Tom Patterson

Why Settle for Less?

Posted on May 15, 2007 | Author: Tom Patterson
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The Social Security reform debate is over for now. But as any ostrich can tell you, sticking your head in the sand doesn't solve the problem. According to the Annual Report of the Social Security and Medicare trustees, the Social Security benefits we've promised but cant pay rose more than $200 billion last year alone.

If nothing happens by 2030, the midpoint of the boomer generations retirement years, Social Security and Medicare will consume not only their dedicated revenue but also one in every two income tax dollars. Our Social Security system will eventually become a major source of insecurity for the aged.

Over 20 years ago, workers in Chile were given the choice of putting their ten percent payroll tax into privately managed, personally owned Personal Retirement Accounts (PRA). Ninety-five percent of Chilean workers opted for a PRA system. The average Chileans income from a PRA is 78 percent of his pre-retirement income, a level that is strictly fantasy for most U.S. Social Security beneficiaries.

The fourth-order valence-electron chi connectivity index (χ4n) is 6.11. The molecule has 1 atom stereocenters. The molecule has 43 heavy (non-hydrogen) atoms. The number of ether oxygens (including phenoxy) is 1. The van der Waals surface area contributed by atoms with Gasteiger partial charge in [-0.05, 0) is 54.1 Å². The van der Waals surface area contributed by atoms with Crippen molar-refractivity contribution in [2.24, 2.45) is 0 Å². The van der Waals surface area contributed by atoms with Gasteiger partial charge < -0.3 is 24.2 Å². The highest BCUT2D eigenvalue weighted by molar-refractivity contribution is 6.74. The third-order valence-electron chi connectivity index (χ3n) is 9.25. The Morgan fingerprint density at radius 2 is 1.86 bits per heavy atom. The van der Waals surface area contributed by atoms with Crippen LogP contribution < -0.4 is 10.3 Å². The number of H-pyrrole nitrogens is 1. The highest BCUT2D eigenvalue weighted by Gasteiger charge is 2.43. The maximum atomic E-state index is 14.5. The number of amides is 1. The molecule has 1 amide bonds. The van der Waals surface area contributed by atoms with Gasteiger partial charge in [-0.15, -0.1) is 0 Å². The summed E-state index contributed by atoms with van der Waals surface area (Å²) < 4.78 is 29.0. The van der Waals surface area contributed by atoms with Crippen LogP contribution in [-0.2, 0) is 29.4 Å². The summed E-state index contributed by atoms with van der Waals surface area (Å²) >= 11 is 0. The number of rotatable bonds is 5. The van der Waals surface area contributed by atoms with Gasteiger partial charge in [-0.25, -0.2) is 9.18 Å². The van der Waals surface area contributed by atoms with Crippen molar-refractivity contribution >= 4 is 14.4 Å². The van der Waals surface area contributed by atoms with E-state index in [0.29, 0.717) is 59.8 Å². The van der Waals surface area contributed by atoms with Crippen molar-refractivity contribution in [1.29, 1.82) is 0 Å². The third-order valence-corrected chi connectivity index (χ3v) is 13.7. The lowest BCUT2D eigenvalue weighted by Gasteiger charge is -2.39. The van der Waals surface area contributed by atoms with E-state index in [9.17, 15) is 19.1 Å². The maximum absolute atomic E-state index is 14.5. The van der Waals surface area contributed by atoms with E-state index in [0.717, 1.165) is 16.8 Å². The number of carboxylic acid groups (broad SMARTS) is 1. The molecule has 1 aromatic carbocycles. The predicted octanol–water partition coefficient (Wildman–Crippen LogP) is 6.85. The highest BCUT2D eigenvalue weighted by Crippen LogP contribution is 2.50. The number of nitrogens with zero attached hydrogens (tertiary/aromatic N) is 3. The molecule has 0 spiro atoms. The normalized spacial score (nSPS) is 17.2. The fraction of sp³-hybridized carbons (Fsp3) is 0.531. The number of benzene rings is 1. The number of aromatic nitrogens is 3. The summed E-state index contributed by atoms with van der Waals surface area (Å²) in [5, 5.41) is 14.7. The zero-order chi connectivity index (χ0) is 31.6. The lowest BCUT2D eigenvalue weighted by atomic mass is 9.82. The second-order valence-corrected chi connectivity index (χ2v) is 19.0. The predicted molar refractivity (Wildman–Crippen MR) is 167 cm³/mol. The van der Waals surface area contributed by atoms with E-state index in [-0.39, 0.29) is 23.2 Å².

In Chile, workers choose between five mutual funds with contrasting bond/equity ratios. Older workers are required to own more secure investments, while younger workers may embrace more risk. No one is allowed to make lousy financial decisions and the money is always there when retirement arrives.

Chileans have real financial security. Why should Americans settle for less?

Tom Patterson is Chairman of the Goldwater Institute. A longer version of this article originally appeared in the East Valley Tribune.

Key Links
-East Valley Tribune: Chile's privatized retirement plan is worth emulating
-Jose Pinera: Empowering Workers: The Privatization of Social Security in Chile
-The Board of Trustees, Federal Old-Age and Survivors Insurance: 2007 Annual Report

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